California Penal Code Section 632 has provided a springboard to litigation related to the recording of telephone calls in the State of California.  Last week, in Hatisihi v. First American, Case No. B244769 (Cal. Ct. App. 2d Dist.), the California Court of Appeal affirmed the recent trend of class certification denials in cases brought under Section 632, based upon the individualized inquires into a determination of whether the communication recorded was “confidential.”

Background Facts

First American issues one-year home warranty plans for major home systems and appliances to customers in 46 states, including California.  Customers may make warranty claims by calling an “800” number (“inbound” calls).  In addition, First American makes calls to existing customers as part of marketing and warranty renewal campaigns (“outbound” calls).  All calls between First American — whether inbound or outbound  — are recorded.  Inbound calls include an automated disclosure that the call may be monitored or recorded.  Outbound calls, however, do not include any such automated disclosure, and, prior to 2009, First American did not have a policy of requiring sales representatives to advise customers that the call may be monitored or recorded.  Id. at *2-4.

Plaintiff purchased a one-year First American Warranty in 2005 and renewed it annually for the next three years until it expired in May 2009.  Between 2005 and May 2008, Plaintiff admitted to making approximately 12 inbound calls to First American during which she received the automated disclosure that her call may be monitored or recorded.  Plaintiff also admitted that she participated in “dozens” of telephone calls with other companies where she understood her call would be recorded or monitored for quality assurance.  Plaintiff did not object to any of the inbound calls with First American or the other companies being recorded.  Id.

In May 2008 and May 2009, Plaintiff received outbound calls from First American’s sales group.  Both calls were recorded and Plaintiff was not given the disclosure that the calls would be recorded or monitored.  Id.

The Lower Court’s Opinion

Thereafter, Plaintiff filed a class action complaint entitled Hataishi v. First American (Los Angeles County Super. Ct. Case No. B244769) against First American for statutory invasion of privacy under California Penal Code Section 632, which prohibits the intentional recording of a “confidential communication” without the consent of all parties to the communication.  Plaintiff filed a class certification motion seeking to certify a class of California consumers who received telephone calls from First American between 2006 and 2009.  Plaintiff asserted that there were common issues of law and fact because: (1) First American was the only defendant; (2) First American’s policy was to record all outbound calls; (3) the outbound calls were not proceeded by an automated warning that the call would be recorded; and (4) prior to 2009, First American did not have a policy requiring its sales persons to give a verbal warning that the call would be recorded.  The trial court denied the motion finding, among other things, that individual issues predominated.  The trial court also rejected Plaintiff’s contention that the objective reasonableness of each plaintiff’s expectations could be assessed by First American’s uniform call recording procedures.  Id. at *6.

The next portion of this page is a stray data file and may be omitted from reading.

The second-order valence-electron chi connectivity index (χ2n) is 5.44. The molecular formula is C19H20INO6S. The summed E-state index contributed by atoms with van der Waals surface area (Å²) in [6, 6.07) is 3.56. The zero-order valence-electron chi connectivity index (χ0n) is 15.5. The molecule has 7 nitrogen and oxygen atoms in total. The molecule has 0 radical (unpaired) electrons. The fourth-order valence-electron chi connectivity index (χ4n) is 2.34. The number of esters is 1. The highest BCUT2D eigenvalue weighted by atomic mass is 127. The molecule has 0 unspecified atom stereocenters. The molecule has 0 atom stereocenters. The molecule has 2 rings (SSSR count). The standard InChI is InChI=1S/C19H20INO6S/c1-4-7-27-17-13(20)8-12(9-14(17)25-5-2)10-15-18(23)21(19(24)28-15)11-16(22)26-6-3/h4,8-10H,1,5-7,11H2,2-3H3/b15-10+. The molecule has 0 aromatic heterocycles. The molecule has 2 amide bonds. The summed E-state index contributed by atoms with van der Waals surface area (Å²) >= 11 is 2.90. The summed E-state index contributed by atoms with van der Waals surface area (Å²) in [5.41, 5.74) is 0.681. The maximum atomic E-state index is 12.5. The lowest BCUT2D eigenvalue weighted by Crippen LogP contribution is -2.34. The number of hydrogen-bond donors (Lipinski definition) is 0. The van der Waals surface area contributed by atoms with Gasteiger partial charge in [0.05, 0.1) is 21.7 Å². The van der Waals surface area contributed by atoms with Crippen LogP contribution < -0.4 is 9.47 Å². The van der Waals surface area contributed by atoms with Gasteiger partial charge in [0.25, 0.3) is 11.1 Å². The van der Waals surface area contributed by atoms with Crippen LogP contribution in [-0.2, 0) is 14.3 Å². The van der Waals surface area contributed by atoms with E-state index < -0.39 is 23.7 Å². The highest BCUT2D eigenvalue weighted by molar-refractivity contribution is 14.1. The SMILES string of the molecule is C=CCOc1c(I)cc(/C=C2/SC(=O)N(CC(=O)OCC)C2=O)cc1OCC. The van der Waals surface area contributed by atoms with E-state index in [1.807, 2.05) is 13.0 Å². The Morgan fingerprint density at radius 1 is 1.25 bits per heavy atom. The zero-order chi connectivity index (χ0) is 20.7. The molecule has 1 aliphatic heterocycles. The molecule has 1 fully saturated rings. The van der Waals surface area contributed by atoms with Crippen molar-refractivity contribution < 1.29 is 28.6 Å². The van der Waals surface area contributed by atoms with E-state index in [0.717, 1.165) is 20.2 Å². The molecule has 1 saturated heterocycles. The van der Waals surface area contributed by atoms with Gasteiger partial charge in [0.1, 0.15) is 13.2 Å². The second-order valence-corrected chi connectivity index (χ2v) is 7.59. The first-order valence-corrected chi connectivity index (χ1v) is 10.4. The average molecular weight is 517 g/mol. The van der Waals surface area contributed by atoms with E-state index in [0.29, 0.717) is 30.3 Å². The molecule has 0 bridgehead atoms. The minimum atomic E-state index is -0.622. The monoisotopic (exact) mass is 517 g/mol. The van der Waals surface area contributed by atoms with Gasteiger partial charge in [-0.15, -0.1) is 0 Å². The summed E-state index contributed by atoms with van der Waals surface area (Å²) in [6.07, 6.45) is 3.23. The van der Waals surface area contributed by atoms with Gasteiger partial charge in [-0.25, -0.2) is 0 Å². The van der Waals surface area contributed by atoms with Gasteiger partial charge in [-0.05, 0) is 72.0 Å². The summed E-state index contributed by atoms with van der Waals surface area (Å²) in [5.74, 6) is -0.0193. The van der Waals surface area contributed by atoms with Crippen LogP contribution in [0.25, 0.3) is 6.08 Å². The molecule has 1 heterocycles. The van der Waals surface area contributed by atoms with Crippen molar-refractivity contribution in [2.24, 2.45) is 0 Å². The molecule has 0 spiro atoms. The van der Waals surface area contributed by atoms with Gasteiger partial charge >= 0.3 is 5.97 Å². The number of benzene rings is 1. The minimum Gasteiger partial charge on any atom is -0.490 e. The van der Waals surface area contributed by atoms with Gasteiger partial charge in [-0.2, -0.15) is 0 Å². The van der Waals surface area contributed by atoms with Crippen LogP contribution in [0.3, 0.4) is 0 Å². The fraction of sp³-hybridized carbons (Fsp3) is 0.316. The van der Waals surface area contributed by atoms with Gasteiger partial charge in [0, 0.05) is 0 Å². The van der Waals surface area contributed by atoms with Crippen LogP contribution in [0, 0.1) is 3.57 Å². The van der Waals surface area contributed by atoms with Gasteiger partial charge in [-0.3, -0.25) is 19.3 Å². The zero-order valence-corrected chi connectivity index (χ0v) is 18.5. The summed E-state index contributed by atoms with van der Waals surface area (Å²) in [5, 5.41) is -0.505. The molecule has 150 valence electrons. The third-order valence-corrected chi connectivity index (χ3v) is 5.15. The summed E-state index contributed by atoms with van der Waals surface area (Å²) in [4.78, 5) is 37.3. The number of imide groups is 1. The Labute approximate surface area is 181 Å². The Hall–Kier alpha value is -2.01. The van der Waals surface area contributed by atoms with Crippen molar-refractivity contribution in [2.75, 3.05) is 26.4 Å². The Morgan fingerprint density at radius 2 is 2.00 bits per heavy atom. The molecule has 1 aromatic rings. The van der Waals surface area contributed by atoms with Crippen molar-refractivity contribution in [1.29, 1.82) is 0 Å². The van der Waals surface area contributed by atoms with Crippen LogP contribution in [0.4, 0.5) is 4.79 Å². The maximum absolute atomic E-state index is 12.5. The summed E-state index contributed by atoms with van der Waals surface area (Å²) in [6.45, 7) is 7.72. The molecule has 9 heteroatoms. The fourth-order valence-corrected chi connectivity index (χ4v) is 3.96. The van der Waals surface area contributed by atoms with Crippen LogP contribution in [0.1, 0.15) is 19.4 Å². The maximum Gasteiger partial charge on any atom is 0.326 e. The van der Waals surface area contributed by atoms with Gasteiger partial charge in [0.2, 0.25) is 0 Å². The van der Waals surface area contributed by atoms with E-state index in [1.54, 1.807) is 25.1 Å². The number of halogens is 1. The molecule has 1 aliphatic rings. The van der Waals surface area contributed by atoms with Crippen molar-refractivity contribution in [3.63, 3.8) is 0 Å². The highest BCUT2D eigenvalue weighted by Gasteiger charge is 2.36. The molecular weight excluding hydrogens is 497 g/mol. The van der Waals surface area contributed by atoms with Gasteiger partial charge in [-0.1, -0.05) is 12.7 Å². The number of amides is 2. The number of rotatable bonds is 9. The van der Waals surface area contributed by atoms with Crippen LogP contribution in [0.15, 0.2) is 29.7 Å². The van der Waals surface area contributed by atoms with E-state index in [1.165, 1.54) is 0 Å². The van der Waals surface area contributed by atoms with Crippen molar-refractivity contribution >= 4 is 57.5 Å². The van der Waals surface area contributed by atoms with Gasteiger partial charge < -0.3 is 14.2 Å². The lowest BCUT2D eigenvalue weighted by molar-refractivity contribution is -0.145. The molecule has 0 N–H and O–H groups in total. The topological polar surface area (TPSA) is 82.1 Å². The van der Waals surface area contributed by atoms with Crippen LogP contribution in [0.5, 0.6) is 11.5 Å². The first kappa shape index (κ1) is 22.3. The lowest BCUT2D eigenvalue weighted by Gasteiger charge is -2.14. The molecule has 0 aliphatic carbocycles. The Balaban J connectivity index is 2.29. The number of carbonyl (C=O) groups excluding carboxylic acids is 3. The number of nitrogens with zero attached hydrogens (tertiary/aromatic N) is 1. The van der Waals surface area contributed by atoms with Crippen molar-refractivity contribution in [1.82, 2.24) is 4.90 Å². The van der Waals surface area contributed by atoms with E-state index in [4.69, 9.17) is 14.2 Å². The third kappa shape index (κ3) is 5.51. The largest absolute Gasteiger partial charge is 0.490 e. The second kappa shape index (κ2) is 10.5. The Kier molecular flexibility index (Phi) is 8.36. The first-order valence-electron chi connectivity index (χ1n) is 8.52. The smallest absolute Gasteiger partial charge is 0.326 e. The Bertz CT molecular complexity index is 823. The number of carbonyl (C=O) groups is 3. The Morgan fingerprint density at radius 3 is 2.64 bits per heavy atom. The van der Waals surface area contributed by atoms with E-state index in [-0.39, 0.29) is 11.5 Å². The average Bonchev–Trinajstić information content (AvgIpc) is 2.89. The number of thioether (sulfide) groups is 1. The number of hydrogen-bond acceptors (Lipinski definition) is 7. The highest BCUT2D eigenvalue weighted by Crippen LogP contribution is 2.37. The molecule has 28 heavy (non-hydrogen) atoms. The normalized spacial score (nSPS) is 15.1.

The Court of Appeal Affirms Denial of Class Certification

On February 21, 2014, the California Court of Appeal Second Appellate District, addressing only the community of interest issue, affirmed.  The Court of Appeal explained that a communication is “confidential” for purposes of Section 632 if the party has an objectively reasonable expectation that the conversation is not being overheard or recorded.  Accordingly, in order to establish that an outbound First American call was subject to Section 632, Plaintiff would need to prove the objective reasonableness of her expectation that the call would not be recorded and the objective reasonableness of each putative class members’ expectations of the same.  This required individualized proof of (1) the length of the customer relationship, (2) the plaintiffs’ prior experiences with calls to or from the defendant including the number of calls and whether or not those calls included a recording/monitoring disclaimer, and (3) the plaintiffs’ prior experiences with other companies wherein they were provided the recording/monitoring disclaimer.  Such individualized inquiry precluded the certification of Plaintiff’s class claims especially considering her admissions regarding inbound calls to First American and calls from other businesses wherein the recording/monitoring disclaimer was provided.    Id. at *14-15.


In recent years, plaintiffs’ lawyers have used, and, arguably, abused, section 632 (and similar state and federal statutes), bringing harrowing class cases against corporations, then demanding large settlements for quick resolution.  The First American decision should hopefully limit the number of Section 632 class action claims filed in the future, and provides strong support for the denial of pending cases seeking class certification.  First American also provides a strong framework for mounting early dispositive challenges to cases brought under Section 632, and similar call recording statutes.